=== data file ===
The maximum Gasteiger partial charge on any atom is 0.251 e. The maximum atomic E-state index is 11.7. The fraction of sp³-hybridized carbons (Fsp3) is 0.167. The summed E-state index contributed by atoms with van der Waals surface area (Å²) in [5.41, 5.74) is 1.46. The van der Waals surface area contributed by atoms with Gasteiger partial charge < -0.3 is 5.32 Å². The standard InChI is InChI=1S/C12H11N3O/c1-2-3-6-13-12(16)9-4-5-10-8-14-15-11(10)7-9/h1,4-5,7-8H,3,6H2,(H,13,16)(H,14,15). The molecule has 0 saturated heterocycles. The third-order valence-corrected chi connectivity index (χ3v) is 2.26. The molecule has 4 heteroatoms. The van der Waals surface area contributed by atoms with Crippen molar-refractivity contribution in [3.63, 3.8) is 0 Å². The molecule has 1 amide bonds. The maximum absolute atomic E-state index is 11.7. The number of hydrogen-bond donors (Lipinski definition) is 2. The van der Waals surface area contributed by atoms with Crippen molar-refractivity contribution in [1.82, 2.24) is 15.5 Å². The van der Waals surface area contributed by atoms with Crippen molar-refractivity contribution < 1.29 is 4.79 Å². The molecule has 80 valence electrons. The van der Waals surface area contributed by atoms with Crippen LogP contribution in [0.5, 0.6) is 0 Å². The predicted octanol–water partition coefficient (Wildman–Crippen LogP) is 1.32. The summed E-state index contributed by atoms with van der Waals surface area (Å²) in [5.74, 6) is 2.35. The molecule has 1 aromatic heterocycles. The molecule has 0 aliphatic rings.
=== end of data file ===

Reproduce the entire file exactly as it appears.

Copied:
The maximum Gasteiger partial charge on any atom is 0.251 e. The maximum atomic E-state index is 11.7. The fraction of sp³-hybridized carbons (Fsp3) is 0.167. The summed E-state index contributed by atoms with van der Waals surface area (Å²) in [5.41, 5.74) is 1.46. The van der Waals surface area contributed by atoms with Gasteiger partial charge < -0.3 is 5.32 Å². The standard InChI is InChI=1S/C12H11N3O/c1-2-3-6-13-12(16)9-4-5-10-8-14-15-11(10)7-9/h1,4-5,7-8H,3,6H2,(H,13,16)(H,14,15). The molecule has 0 saturated heterocycles. The third-order valence-corrected chi connectivity index (χ3v) is 2.26. The molecule has 4 heteroatoms. The van der Waals surface area contributed by atoms with Crippen molar-refractivity contribution in [3.63, 3.8) is 0 Å². The molecule has 1 amide bonds. The maximum absolute atomic E-state index is 11.7. The number of hydrogen-bond donors (Lipinski definition) is 2. The van der Waals surface area contributed by atoms with Crippen molar-refractivity contribution in [1.82, 2.24) is 15.5 Å². The van der Waals surface area contributed by atoms with Crippen molar-refractivity contribution < 1.29 is 4.79 Å². The molecule has 80 valence electrons. The van der Waals surface area contributed by atoms with Crippen LogP contribution in [0.5, 0.6) is 0 Å². The predicted octanol–water partition coefficient (Wildman–Crippen LogP) is 1.32. The summed E-state index contributed by atoms with van der Waals surface area (Å²) in [5.74, 6) is 2.35. The molecule has 1 aromatic heterocycles. The molecule has 0 aliphatic rings.